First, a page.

Tuesday, January 30, 2007
The BBC reports on new data available from the World Glacier Monitoring Service (http://www.wgms.ch/) which suggest that the rate of glacier shrinking due to global warming is now three times as fast as it was in the 1980's. The photo (from O. Gruber, H. Rentsch and M. Siebers from the Bavarian Academy of Sciences and Humanities) was taken in 1968 at Vernagtferner in Austria. Photos taken at the same location in 1912 and 2003 are shown in the BBC News item and demonstrate the huge shrinkage that has occurred over the last century. During 2005 alone, the glacier was reduced in thickness by more than 0.5m.
Friday, January 26, 2007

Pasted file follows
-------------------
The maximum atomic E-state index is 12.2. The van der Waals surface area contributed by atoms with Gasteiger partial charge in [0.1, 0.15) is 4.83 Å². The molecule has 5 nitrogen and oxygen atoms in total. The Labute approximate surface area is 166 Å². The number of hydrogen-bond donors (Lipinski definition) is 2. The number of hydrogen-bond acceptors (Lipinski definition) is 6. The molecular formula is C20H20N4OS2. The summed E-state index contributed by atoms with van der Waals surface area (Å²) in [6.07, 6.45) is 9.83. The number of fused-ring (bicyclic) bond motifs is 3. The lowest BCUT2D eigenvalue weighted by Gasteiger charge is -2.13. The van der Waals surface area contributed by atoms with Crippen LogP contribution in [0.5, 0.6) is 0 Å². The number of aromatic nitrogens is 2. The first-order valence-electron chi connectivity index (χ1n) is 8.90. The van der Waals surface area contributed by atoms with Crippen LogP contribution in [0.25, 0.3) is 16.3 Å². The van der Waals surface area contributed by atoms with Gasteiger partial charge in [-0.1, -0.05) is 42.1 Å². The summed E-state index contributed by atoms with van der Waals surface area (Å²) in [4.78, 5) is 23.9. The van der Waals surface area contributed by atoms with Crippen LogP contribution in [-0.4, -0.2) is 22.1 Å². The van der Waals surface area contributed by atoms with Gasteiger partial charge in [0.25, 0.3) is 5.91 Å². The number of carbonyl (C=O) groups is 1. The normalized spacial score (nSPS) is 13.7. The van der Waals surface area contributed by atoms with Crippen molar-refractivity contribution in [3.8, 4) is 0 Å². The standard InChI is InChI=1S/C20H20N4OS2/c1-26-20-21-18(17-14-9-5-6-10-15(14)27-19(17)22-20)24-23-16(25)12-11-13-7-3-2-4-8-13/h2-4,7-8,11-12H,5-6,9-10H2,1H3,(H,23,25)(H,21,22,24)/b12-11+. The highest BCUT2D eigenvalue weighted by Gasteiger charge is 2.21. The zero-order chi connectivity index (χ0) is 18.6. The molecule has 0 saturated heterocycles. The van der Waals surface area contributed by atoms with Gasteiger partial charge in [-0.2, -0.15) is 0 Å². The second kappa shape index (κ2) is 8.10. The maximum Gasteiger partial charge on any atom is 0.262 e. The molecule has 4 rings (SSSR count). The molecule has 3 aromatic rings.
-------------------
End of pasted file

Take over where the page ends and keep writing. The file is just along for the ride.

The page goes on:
Remember the unstoppable 'mud volcano' in East Java (see posting on 5th October 2006)? A new report into the disaster has been produced by a consortium of Durham, Cardiff and Aberdeen Universities and GeoPressure Technology Ltd, headed by Professor Richard Davies of Durham University’s Centre for Research into Earth Energy Systems (CeREES). They conclude that the flow is almost certainly the result of drilling. When drilling, boreholes are usually protected by steel casing to prevent collapse of the walls due to gas or fluid pressure. It appears that casing was not used during this exploratory drilling into an artesian limestone aquifer. The rock walls fractured, allowing a mud-water fluid mixture to rise to the surface. Poor drilling practice is cited as the most likely cause of the 'eruption'. The team have rejected antecedent earthquake activity as being a contributing factor. Having studied satellite imagery of the area, they also predict that ultimately, the central vent will collapse, forming a crater. There is further information and images in the BBC News report: http://news.bbc.co.uk/1/hi/world/asia-pacific/6293757.stm.